Jean-Paul Mousseau was born on January 1, 1927, in the working-class neighborhood of south-central Montréal. He was introduced to the visual arts during high school, at Collège Notre-Dame, and quickly developed an interest in this form of expression. He first exhibited his work in 1944, after joining the Contemporary Arts Society. He then took part in the Spring Exhibition at the Montréal Museum of Fine Arts (1945) and in the first Automatist exhibition (1946), alongside Paul-Émile Borduas, Marcel Barbeau, Pierre Gauvreau, Roger Fauteux, Fernand Leduc and Jean-Paul Riopelle, among others. In 1948, after participating in a number of other group shows including events in Paris and Prague, Mousseau had his first solo exhibition, featuring hand-painted fabrics, followed by a second, presenting gouaches. This was also the year the Refus global manifesto was published, with Mousseau as one of its signatories.
Noteworthy among his many subsequent exhibitions is the one organized by the National Gallery of Canada and the Vancouver Art Gallery, Recent Quebec Painters, which travelled for more than a year in 1951 and 1952 in Western Canada and the United States. The multi-talented Mousseau also worked in a variety of art forms, creating sets, costumes, lighting and stage designs for plays and other productions.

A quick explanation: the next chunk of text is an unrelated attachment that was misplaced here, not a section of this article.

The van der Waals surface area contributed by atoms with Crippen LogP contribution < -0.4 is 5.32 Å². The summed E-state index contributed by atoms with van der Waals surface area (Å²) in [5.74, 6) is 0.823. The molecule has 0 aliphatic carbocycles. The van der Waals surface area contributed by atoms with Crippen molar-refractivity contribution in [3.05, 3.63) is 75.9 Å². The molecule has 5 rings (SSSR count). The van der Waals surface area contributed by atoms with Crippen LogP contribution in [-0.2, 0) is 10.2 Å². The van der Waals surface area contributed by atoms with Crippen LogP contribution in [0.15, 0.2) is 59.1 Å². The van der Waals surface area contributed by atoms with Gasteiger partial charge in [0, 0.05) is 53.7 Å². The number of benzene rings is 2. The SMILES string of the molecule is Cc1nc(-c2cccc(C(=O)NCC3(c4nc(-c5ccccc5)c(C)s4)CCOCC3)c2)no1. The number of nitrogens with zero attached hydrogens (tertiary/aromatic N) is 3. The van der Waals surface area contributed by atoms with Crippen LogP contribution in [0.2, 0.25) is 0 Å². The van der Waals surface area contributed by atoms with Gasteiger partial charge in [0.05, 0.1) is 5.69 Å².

Mousseau began exploring new materials in 1957: colored resin and fibreglass. The following year, he embarked on a series of projects for incorporating art into architecture, in collaboration with the ceramist Claude Vermette. He then went to the Massachusetts Institute of Technology, in Boston, for a course called Color and Science, and the year after that he exhibited a fibreglass panel along with a group of pastels. In 1960, one of Mousseau’s “light-objects” earned him first prize in the industrial design section of Québec’s province-wide art competition.
At a time of radical social change in Québec, Jean-Paul Mousseau was a fully committed player who always displayed a strong desire to democratize art by integrating it into the urban environment. Mousseau has left us a rich, varied body of work with a vibrant presence in our daily lives.
Entitled Lumière et mouvement dans la couleur, Jean-Paul Mousseau’s mural resembles a wall of stained glass that is illuminated from behind. This remarkable work, a precursor to multimedia, is lit by a system of 1,280 m of neon lights in eight different colors.
These colors, each adjusted individually, alter the tones, and even the colors, of the mural. An entirely new colorscape is created each time the color of the light source varies. Changes to the individual lights overlap, creating an almost infinite variety of color patterns and the perpetual flux of the Mousseau mural.
Restored in 2002, this piece is a treasured example of our cultural heritage and the centrepiece of the company’s collection. A cornerstone in the birth of public art in Québec, the work highlights the government’s recognition of modern art.
The artwork can be discovered during the Hydro-Québec’s Head Office guided tours.